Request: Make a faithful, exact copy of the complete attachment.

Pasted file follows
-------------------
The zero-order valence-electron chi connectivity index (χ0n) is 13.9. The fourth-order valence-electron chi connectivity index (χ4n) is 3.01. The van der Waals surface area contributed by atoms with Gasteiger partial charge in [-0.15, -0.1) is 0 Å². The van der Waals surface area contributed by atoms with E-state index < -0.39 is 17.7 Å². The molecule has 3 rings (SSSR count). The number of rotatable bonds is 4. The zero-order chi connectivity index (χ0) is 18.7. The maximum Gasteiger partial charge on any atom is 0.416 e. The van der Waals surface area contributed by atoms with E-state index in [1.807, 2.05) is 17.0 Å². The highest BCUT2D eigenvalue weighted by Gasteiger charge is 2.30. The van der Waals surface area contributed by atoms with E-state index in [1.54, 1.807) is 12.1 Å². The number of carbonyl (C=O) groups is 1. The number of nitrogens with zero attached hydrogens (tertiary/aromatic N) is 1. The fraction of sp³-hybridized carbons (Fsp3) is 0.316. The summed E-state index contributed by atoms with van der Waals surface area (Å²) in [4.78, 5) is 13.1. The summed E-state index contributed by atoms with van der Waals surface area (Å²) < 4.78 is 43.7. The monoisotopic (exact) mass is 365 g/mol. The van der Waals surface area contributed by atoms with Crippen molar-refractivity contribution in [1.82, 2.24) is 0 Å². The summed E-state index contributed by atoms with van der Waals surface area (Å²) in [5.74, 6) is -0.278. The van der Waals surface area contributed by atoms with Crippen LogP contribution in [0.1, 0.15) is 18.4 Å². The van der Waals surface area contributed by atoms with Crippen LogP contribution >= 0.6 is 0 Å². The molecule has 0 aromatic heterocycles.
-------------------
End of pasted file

The zero-order valence-electron chi connectivity index (χ0n) is 13.9. The fourth-order valence-electron chi connectivity index (χ4n) is 3.01. The van der Waals surface area contributed by atoms with Gasteiger partial charge in [-0.15, -0.1) is 0 Å². The van der Waals surface area contributed by atoms with E-state index < -0.39 is 17.7 Å². The molecule has 3 rings (SSSR count). The number of rotatable bonds is 4. The zero-order chi connectivity index (χ0) is 18.7. The maximum Gasteiger partial charge on any atom is 0.416 e. The van der Waals surface area contributed by atoms with E-state index in [1.807, 2.05) is 17.0 Å². The highest BCUT2D eigenvalue weighted by Gasteiger charge is 2.30. The van der Waals surface area contributed by atoms with E-state index in [1.54, 1.807) is 12.1 Å². The number of carbonyl (C=O) groups is 1. The number of nitrogens with zero attached hydrogens (tertiary/aromatic N) is 1. The fraction of sp³-hybridized carbons (Fsp3) is 0.316. The summed E-state index contributed by atoms with van der Waals surface area (Å²) in [4.78, 5) is 13.1. The summed E-state index contributed by atoms with van der Waals surface area (Å²) < 4.78 is 43.7. The monoisotopic (exact) mass is 365 g/mol. The van der Waals surface area contributed by atoms with Crippen molar-refractivity contribution in [1.82, 2.24) is 0 Å². The summed E-state index contributed by atoms with van der Waals surface area (Å²) in [5.74, 6) is -0.278. The van der Waals surface area contributed by atoms with Crippen LogP contribution in [0.1, 0.15) is 18.4 Å². The van der Waals surface area contributed by atoms with Crippen LogP contribution >= 0.6 is 0 Å². The molecule has 0 aromatic heterocycles.